7iDP Project Knee Pad REVIEW
Review by Nic Hall | Photos by Dusten Ryen
7iDP is a protection company with a well-rounded product lineup and have made one of our all-time favorite knee pads, the Sam Hill’s, which we reviewed last year. They also recently released the Project 23 DH helmet that is one of the lightest and most ventilated options on the market at a price point well under many of their competitors. While we normally ride the Sam Hill knee pads on our more aggressive eMTB and DH bike days, we decided to try the new 7iDP Project Knee pads, which are a hybrid polygon foam pad with a flexible hard cap in the center of the pad that claim big protection and freedom in a comfortable package.
When 7iDP developed the Project Knee pads focus was placed on pedaling flexibility, protection, and retention. The knee pad is an enduro-focused hybrid pad built out of a Proknit fabric tube to control movement and elasticity. Pedal Flex Mobility theory is intended to keep riders moving as fast as possible thanks to the breathable knee sock and compression-fit pad. The fabric sleeve is long and has silicone grippers on the top and bottom to prevent movement.
Seven Protection also designed the 7iDP Project Knee guards with a thigh length main body to ensure they stay in place and don’t slide down while riding. An elastic double strap system is utilized to provide even pressure over the upper thigh to further increase retention while also keeping the pads comfortable.
The pad is articulated to provide an anatomical fit while on the bike and build of viscoelastic foam. Along with those features it has a flexible, hard top cap over the knee to increase sliding over surfaces and dissipate impact. 7IDP also included extra padding around the outside and lower surfaces of the knee to increase protection, but it’s not quite as much as the Sam Hill pads or enough to have us recommend them for downhill mountain bikers looking for max coverage. If you are a DH, park rider looking for protection where you need it without extra bulk, then these CE EN 1621 Level 2 knee pads may be worth a look too.
The CE Level 2 certification really caught our eye when looking for a new aggressive mountain biking knee pad. Most pedal-focused pads have a CE Level 1 rating which allows for an average transmitted force of <35kN while Level 2 protection significantly reduced the average transmitted force to <20kN. This added protection makes them a bit warmer than Level 1 pads, but also had us taking them on trail rides and bike park days. Some small to medium low side crashes and flat tire changes have been easily handled by the 7iDP Project Knee thanks to the combination of the hard exterior and heavily padded Sas-Tec interior.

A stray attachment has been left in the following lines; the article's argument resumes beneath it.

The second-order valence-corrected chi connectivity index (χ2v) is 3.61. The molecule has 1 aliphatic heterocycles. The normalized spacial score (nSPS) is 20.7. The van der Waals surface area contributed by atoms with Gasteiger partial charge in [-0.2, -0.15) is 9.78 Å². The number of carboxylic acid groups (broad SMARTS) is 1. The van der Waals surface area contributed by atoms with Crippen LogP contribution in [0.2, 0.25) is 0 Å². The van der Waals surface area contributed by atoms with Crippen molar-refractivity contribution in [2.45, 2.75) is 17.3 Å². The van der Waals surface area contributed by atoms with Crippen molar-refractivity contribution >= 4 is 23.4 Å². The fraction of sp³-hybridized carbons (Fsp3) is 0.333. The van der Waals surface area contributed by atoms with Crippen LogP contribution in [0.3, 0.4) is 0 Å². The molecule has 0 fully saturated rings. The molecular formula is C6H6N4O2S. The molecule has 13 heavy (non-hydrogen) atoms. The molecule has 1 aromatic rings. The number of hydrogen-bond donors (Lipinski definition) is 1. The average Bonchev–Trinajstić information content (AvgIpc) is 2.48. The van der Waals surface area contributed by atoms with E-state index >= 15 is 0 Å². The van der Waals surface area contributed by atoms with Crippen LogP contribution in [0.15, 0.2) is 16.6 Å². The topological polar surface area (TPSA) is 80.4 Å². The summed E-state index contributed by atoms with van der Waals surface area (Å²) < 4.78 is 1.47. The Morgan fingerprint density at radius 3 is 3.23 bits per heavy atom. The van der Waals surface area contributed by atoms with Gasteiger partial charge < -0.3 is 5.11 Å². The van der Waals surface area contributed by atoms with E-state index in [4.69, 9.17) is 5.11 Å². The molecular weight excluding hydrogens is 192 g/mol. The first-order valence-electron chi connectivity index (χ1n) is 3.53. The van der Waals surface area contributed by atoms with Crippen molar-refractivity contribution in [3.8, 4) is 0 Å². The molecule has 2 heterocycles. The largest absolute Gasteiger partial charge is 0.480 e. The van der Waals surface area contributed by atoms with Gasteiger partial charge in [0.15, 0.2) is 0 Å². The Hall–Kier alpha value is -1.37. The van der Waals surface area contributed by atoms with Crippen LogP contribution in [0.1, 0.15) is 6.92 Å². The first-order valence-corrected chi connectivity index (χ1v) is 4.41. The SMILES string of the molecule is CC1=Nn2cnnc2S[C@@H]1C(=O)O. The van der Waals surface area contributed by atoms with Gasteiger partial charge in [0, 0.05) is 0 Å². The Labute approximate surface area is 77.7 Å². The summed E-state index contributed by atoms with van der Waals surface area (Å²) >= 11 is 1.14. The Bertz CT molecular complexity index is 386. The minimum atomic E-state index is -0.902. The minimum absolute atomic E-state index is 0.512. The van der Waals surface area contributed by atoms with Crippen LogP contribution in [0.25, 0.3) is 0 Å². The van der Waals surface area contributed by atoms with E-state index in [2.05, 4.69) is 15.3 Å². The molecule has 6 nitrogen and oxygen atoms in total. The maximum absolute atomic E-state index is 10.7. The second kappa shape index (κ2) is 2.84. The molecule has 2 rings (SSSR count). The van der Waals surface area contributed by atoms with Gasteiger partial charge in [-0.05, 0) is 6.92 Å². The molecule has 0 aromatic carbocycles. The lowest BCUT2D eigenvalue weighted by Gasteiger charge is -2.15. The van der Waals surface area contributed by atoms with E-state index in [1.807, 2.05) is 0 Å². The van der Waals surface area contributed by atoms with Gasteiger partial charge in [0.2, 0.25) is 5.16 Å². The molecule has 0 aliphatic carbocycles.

Retention is outstanding but it took some time to get used the longer thigh sleeve. The sleeve sits just above where a standard set of bibs would end and the Proknit fabric is pretty compressive. That being said, the Velcro straps lock the whole upper sleeve down and we never had migration of the pad while riding or pedaling. Although we found that if you plan on pedaling a lot on hot or humid days, your knees will be warm and wet.
Pedaling performance is on par with other burlier trail/enduro knee pads. It’ll be warming and heavier than lighter Level 1 pads but not as thick as a full-blown DH pad. After several back to back days of long rides, we found some patella rub and discomfort, although it’s hard to find any pad that won’t start to wear on the skin after repeated long days of hot, sweaty rides. If you’re looking for a pad that protects well on rowdy trail and enduro days, the 7iDP Project Knee is a contender and a little bit cooler than our favorite DH-ready Sam Hill Knee pads. For those who’ve ridden the Sam Hill pads, these don’t offer quite as much protection around the sides of the knee or down the shin, which makes the Projects slightly more pedal-friendly too.
The 7iDP Project Knee pads blur the boundary between pedal-friendly aggressive trail pads and DH-level protection in a functional way. We appreciated the full lock down of the long sleeve and strap system but found it too warm to be our only pad for long pedals in the middle of summer. If you’ve got a lightweight pad and want a little more protection for burly days, this could be a great option. Likewise, if you are looking for one knee pad to replace a bin full of old smelly gear, the Project Knee are quite versatile, although you’ll find compromises on both ends of the spectrum when it comes to full-blown DH coverage or lighter weight XC pad breathability. These fall right smack in the middle.
And, if you’re looking to compare these to the ever-popular Sam Hill Knee pads, we’d say these are slightly more pedal-friendly and lighter duty. For DH bike days we’d probably stick with our Sam Hill’s and opt for these on more eMTB rides, enduro days and rocky trail rides.
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